But isn’t the issue that NAMA = The State (SPV’s notwithstanding!). If I am trying to sell an apartment in Docklands Location X, and NAMA releases a bunch of apartments on preferential mortgage terms at Docklands Location Y across the road, how is that not the State directly undercutting me/engaging in unfair competition?
Notwithstanding that though, if the scheme only applies to NAMA’s own properties then surely the effect will be negligible. In fact, it may be worse than negligible if the aim is to kickstart the morkesh - it might actually be hugely damaging.
I suppose that depends in the first instance on which piece of spin you buy: that NAMA doesn’t actually control that much property, or, that it controls a lot. If it’s the former, then in absolute terms the scheme can’t amount to any kind of game changer. And if it’s the latter, that means we’re about to see a flood of NAMA properties hitting the streets.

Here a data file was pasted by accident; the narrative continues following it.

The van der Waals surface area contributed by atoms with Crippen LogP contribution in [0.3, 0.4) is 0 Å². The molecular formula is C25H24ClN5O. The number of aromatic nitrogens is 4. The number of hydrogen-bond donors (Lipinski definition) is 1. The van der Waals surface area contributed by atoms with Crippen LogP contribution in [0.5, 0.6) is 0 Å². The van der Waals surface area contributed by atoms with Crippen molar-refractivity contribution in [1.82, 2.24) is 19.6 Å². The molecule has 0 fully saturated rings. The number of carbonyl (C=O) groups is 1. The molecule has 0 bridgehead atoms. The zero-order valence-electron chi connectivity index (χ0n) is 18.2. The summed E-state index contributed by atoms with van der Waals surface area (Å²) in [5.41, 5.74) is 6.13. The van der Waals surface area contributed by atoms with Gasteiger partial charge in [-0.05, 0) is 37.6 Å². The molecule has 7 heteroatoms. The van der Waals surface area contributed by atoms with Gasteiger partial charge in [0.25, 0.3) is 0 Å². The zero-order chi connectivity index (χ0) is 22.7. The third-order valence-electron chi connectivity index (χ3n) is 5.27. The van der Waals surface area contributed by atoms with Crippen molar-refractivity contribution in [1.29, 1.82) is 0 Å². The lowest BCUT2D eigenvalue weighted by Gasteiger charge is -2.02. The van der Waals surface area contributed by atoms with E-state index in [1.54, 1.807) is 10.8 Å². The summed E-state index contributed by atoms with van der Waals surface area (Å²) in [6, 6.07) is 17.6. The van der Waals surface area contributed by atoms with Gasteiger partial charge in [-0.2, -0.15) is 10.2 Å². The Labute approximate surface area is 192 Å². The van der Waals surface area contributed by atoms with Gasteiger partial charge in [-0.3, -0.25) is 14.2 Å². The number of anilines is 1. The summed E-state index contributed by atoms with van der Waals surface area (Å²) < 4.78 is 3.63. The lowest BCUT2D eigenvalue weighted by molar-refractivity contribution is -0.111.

Then there’s the question of what kinds of properties NAMA has on its books. Presumably they don’t include more than a handful of family homes. So that entire sector of the market is out and we’re left with a new tranche of apartments coming online in a city already awash with unwanted and unsold apartments. How on earth is that going to rouse the market? Isn’t it more likely to have the opposite effect? And what on earth happens if NAMA splash big with all these apartments and NE mortgages…but nobody bites? Suddenly you have this big hullabaloo about this plan to kickstart the market that ends up a damp squib. Terrible PR that’ll be.
Also, won’t the prices of these properties be going on at “full price”? That is, selling for €200,000 headline, but with the understanding that you might only pay €160,000 down the track. But the headline is still €200,000. Not sure that will seem appealing to the already limited market of people who want an apartment.